When will the new iPhones launch in Australia?
Apple is using a split release strategy for the new iPhone lines globally, but as usual, Australia is amongst the first wave of countries to see the new iPhone lines.
The iPhone 12 and iPhone 12 Pro will go on pre-order from 11pm AEDT this Friday 16 October, with actual availability on Friday 23 October.
If you're more keen on the tiny iPhone 12 Mini or the larger iPhone 12 Pro Max, you'll have to wait a little longer. iPhone 12 Mini and iPhone 12 Pro Max will go on pre-order at 12am AEDT on Saturday 7 November and will be available on Friday 13 November in Australia.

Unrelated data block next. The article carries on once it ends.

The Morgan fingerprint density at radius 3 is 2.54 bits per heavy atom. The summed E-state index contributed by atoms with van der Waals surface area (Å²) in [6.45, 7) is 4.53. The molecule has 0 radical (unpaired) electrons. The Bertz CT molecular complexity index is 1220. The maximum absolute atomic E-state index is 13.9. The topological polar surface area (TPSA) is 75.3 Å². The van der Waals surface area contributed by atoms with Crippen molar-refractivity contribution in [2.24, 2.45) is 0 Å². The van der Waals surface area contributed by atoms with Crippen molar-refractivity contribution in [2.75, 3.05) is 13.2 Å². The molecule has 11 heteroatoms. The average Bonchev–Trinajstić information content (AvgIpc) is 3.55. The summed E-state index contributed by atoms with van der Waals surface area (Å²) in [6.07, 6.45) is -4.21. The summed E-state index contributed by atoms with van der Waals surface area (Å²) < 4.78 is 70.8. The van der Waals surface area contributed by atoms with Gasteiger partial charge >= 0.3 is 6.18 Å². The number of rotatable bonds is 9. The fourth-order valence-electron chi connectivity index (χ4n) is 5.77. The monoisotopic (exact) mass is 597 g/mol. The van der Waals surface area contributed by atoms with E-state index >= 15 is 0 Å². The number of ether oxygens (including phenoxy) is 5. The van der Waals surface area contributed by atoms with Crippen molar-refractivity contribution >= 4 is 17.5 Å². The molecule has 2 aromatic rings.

The new MagSafe Charger and Leather Wallet with MagSafe accessories will be available from 16 October, while the MagSafe Duo Charger will arrive "at a later date".
How much will the new iPhones cost in Australia?
Here's the full line-up of Australian iPhone 12 pricing:
|iPhones 12 Pricing|
|iPhone 12 Mini 64GB||$1,119|
|iPhone 12 Mini 128GB||$1,279|
|iPhone 12 Mini 256GB||$1,449|
|iPhone 12 64GB||$1,349|
|iPhone 12 128GB||$1,429|
|iPhone 12 256GB||$1,599|
|iPhone 12 Pro 128GB||$1,699|
|iPhone 12 Pro 256GB||$1,869|
|iPhone 12 Pro 512GB||$2,219|
|iPhone 12 Pro Max 128GB||$1,849|
|iPhone 12 Pro Max 256GB||$2,019|
|iPhone 12 Pro Max 512GB||$2,369|
Inevitably the iPhone 12 family will be available on all the major phone networks in Australia, and we'll update as soon as those plans are available.
Will Apple stop selling its older iPhone lines?